Flashcards in Renal Deck (197)
What must be transported with Na or K?
Cl-; to maintain electric neutrality
Where is the most Na absorbed in the tubular system?
the proximal convoluted tubule (65%)
Where do phosphate and ammonia buffer systems begin?
in the proximal convoluted tubule
What is the function of the phosphate and ammonia buffer system?
to help maintain normal acid-base balance
- bind with H+ ions
- generate new bicarbonate ions
What electrolyte is actively transported in the Loop of Henle?
What is passively transported in the Loop of Henle?
coupled with the active transport of Cl-, to maintain electrical neutrality, passive transport occurs with : Na, K, Ca and Mg
What is not absorbed in the Loop of Henle?
How do loop diuretics work?
they block Cl- and therefore, indirectly block the reabsorption of Na, K, Ca and Mg
What hormones function to "fine tune" the solutes reabsorbed in the distal convoluted tubule and collecting duct?
aldosterone, antidiuretic and parathyroid hormones
What electrolyte does aldosterone facilitate the reabsorption of?
Na in exchange for K and H
What does antidiuretic hormone facilitate the reabsorption of?
What electrolyte does parathyroid facilitate the reabsorption of?
Where is the juxtaglomerular apparatus found and what is it's function?
The juxtaglomerular apparatus is a specialized structure formed by the distal convoluted tubule and the glomerular afferent arteriole. It is located near the vascular pole of the glomerulus and its main function is to regulate blood pressure and the filtration rate of the glomerulus.
Where are the macula densa cells found and what are their function?
The macula densa is a collection of specialized epithelial cells in the distal convoluted tubule that detect sodium concentration of the fluid in the tubule.
What is the reaction of the macula densa cells to elevated sodium levels?
In response to elevated sodium, the macula densa cells trigger contraction of the afferent arteriole, reducing flow of blood to the glomerulus and the glomerular filtration rate. (decreasing hydrostatic pressure to "push" solutes out).
What is the reaction of the juxtaglomerular apparatus to hypotension?
The juxtaglomerular cells, derived from smooth muscle cells, of the afferent arteriole secrete renin when blood pressure in the arteriole falls. Renin increases blood pressure via the renin-angiotensin-aldosterone system.
Where is aldosterone manufactured?
is synthesized from cholesterol in the adrenal cortex
What triggers the release of aldosterone?
1) the presence of angiotensin II
2) elevated K serum levels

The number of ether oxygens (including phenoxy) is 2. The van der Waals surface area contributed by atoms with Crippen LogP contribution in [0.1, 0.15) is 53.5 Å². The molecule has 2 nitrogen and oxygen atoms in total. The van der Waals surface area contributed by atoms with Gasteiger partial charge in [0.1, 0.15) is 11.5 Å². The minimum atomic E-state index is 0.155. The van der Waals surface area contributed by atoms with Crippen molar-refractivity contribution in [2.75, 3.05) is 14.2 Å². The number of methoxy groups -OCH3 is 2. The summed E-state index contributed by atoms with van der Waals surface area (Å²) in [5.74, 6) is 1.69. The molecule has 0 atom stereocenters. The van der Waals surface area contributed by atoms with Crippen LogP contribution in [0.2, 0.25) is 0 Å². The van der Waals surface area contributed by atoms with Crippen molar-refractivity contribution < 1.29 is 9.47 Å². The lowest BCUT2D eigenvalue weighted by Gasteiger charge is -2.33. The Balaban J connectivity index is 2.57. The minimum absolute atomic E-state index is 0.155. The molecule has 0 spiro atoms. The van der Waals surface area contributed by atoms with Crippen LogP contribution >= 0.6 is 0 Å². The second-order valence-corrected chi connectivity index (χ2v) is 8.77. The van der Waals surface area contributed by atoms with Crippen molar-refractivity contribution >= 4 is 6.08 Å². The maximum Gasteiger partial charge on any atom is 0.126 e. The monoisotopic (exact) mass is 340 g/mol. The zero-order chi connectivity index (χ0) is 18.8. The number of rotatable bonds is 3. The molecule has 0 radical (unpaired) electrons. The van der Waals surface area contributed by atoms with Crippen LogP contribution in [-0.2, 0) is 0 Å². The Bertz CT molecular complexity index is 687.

Where does aldosterone work in the tubular system?
late distal convoluted tubule and the collecting duct
How is the glomerulus affected by prematurity?
1) immature autoregulation of afferent arteriolar dilation and efferent arteriolar constriction
2) receptor site on afferent and efferent arteries (underdeveloped and hyporesponsive)
How is the proximal tubule affected by prematurity?
1) loss of Na, Ca, HCO3, glucose, protein
2) immature phosphate and ammonia buffer systems
30 delayed drug clearance
How is the distal tubule and collecting duct affected by prematurity?
1) hyporesponsiveness to aldosterone (leading to loss of Na, retention of K & H)
2) low circulating lveles of ADH
3) hyporesponsiveness to ADH (limited concentrating ability)
What is the indicated treatment for metabolic acidosis d/t renal immaturity?
1) art lines: use 1/2 Na ace instead of 1/4 NS
2) omit cysteine from TPN
3) add Na and K to TPN as acetate
When should cysteine be added to the TPN?
once pH balance is achieved
What is the benefit of keeping a preterm infant slightly alkalotic?
making a preterm slightly alkalotic will keep pH normal allowing for permissive hypercapnea
How long does it take for the neonatal kidney to renally compensate for respiratory acidosis?
as long as 3 days
How should a negative Na and H20 blanace in the 1st few days of life be interpreted in the preterm neonate?
- appropriate adaptation to extrauterine life
(we have no established optimal rate or extent of weight loss for preterm infants)
What pathologic conditions are a/w excessive fluid administration?
1) severe RDS
3) pulmonary edema
4) congestive heart failure
" a dry lung is a happy lung"
What do PT and FT infants have a limited ability to do as it relates to renal physiology?
excrete a large Na or H2O load